And as much as the right wants to turn Mr Obama into a blend of Karl Marx and Huey Newton, he is at base a rather cautious pragmatist—an approach that reflects not just his temperament but also his roots in urban politics. The prominence given to mayors at the convention is also a reminder that, for all the amber waves of grain and frontier nostalgia, more than four out of five Americans today live in urban areas. The rate of population growth in America’s cities exceeds the national average. America’s large cities generated nearly 85% of its GDP growth in 2010—a greater share of national output than cities in Europe, India or China. To feature the leaders of America’s economic engines and population centres is simply sound politics. from the print edition | United States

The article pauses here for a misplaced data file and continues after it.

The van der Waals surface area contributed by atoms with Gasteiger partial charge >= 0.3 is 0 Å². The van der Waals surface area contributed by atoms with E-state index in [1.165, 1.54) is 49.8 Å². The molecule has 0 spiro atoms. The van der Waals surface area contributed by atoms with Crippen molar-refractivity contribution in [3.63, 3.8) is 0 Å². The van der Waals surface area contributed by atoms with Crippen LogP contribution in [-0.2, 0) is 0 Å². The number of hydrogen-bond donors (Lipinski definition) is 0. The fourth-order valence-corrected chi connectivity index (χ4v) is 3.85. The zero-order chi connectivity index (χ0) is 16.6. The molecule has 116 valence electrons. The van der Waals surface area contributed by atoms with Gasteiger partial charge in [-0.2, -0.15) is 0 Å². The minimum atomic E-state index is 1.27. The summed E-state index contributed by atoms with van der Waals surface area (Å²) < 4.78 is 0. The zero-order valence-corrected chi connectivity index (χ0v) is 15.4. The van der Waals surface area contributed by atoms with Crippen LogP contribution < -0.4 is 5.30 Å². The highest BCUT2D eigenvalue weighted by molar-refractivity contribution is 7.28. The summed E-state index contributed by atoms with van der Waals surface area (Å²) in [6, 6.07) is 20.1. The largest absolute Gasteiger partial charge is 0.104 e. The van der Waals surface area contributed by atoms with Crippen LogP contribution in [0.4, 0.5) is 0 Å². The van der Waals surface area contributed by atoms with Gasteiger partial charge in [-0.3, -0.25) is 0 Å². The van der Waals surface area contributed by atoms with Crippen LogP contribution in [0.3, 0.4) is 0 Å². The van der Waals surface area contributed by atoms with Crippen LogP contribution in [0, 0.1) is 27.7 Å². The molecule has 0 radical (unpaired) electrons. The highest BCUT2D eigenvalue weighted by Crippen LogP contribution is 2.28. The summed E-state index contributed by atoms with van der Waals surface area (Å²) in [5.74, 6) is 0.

A comment on Napoles, World Urban Forum WUF 2012